What is Simplex Thinking?

what is simplex thinking?

What is Simplex Thinking?

Life is full of complex challenges, and our minds can sometimes struggle to tackle them head-on. But what if I told you there’s a way to break free from that mental maze? A way to simplify your thinking and approach problems with a fresh perspective? That’s where simplex thinking comes in.

What is Simplex Thinking?

Simplex thinking is all about taking complex problems and breaking them down into simpler, more manageable pieces. It’s like untangling a big, messy knot by carefully separating the individual threads one by one.

Instead of feeling overwhelmed by the enormity of a challenge, simplex thinking encourages us to take a step back and look at the smaller components that make up the whole. By doing this, we can tackle each piece individually, without getting bogged down by the complexity of the entire problem.

The Benefits of Simplex Thinking

Now, you might be wondering, “Why bother with all this simplex thinking stuff? Can’t I just power through and figure it out?” Well, sure, you could try that approach. But simplex thinking offers some pretty awesome benefits:

  1. Clarity: By breaking things down, you’ll gain a clearer understanding of the problem and its individual parts. This clarity can help you make better decisions and find more effective solutions.
  2. Focus: Instead of feeling scattered and overwhelmed, simplex thinking allows you to concentrate on one aspect at a time. This focused approach can boost your productivity and help you stay on track.
  3. Flexibility: When you break down a problem into smaller pieces, it becomes easier to adapt and adjust as needed. You can rearrange, modify, or even remove certain components without disrupting the entire process.
  4. Confidence: Tackling smaller, more manageable tasks can give you a sense of accomplishment and boost your confidence. This, in turn, can motivate you to keep pushing forward and conquer even bigger challenges.

The Three Principles of Simplex Thinking

So, how do you put simplex thinking into action? Well, it all boils down to three simple principles:

Principle 1: Break It Down

The first step in simplex thinking is to break down the problem into its smallest, most basic components. This process is a bit like taking apart a puzzle and sorting the pieces by color, shape, or size.

For example, let’s say you’re trying to plan a birthday party for your best friend. Instead of feeling overwhelmed by the entire event, you could break it down into smaller tasks like:

  • Making a guest list
  • Choosing a venue
  • Deciding on a theme
  • Planning the menu
  • Sending out invitations

By breaking it down like this, you can focus on one task at a time, without getting bogged down by the complexity of the entire party.

Principle 2: Connect the Dots

Once you’ve broken down the problem into smaller pieces, it’s time to start connecting the dots. This means looking for relationships, patterns, and dependencies between the different components.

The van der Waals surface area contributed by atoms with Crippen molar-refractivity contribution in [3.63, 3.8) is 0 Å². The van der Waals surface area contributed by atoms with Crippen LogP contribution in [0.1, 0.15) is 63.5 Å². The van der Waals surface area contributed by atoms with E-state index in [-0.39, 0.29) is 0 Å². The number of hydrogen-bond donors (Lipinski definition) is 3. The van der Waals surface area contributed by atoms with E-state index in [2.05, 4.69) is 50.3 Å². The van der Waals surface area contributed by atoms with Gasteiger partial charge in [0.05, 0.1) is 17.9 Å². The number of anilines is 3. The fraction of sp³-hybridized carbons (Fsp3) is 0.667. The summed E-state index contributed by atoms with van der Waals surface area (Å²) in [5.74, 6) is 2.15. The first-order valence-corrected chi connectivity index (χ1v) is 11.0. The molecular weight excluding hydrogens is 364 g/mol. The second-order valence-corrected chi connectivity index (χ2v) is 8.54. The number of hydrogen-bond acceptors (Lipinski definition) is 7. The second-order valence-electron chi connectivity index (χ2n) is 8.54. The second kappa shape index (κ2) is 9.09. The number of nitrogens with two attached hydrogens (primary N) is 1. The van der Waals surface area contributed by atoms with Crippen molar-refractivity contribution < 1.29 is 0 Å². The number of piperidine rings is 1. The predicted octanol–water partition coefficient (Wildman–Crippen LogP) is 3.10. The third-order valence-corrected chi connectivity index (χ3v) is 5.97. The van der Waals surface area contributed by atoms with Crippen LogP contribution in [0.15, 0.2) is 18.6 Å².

Going back to our birthday party example, you might realize that the guest list will impact the venue size you need, which will then influence the theme and menu options. By understanding these connections, you can plan more effectively and avoid potential conflicts or issues down the line.

Principle 3: Start Small

The final principle of simplex thinking is to start small. Don’t try to tackle everything at once; instead, focus on one or two components at a time, and build from there.

For our birthday party, you might start by creating the guest list and choosing a venue. Once those foundational pieces are in place, you can move on to the next tasks, like selecting a theme and planning the menu.

By starting small and building momentum, you can avoid feeling overwhelmed and make steady progress toward your goal.

Putting Simplex Thinking into Practice

Now that you understand the principles of simplex thinking, let’s explore how you can put them into practice in your daily life:

  1. Identify the Problem: Before you can start breaking things down, you need to clearly define the problem you’re trying to solve. Take some time to reflect and get a solid understanding of the challenge at hand.
  2. Break It Down: Once you’ve identified the problem, start breaking it down into smaller, more manageable pieces. Use tools like mind maps, lists, or diagrams to help you visualize and organize the components.
  3. Prioritize and Plan: After breaking down the problem, take a look at the individual components and prioritize them based on importance or urgency. Then, create a plan of action, outlining the steps you’ll take to tackle each piece.
  4. Execute and Adapt: With your plan in place, start executing it one step at a time. As you work through the components, be prepared to adapt and adjust your approach as needed. Simplex thinking is all about flexibility and adaptability.
  5. Celebrate Small Wins: As you complete each component, take a moment to celebrate your progress. These small wins will help keep you motivated and focused on the bigger goal.

Overcoming Obstacles to Simplex Thinking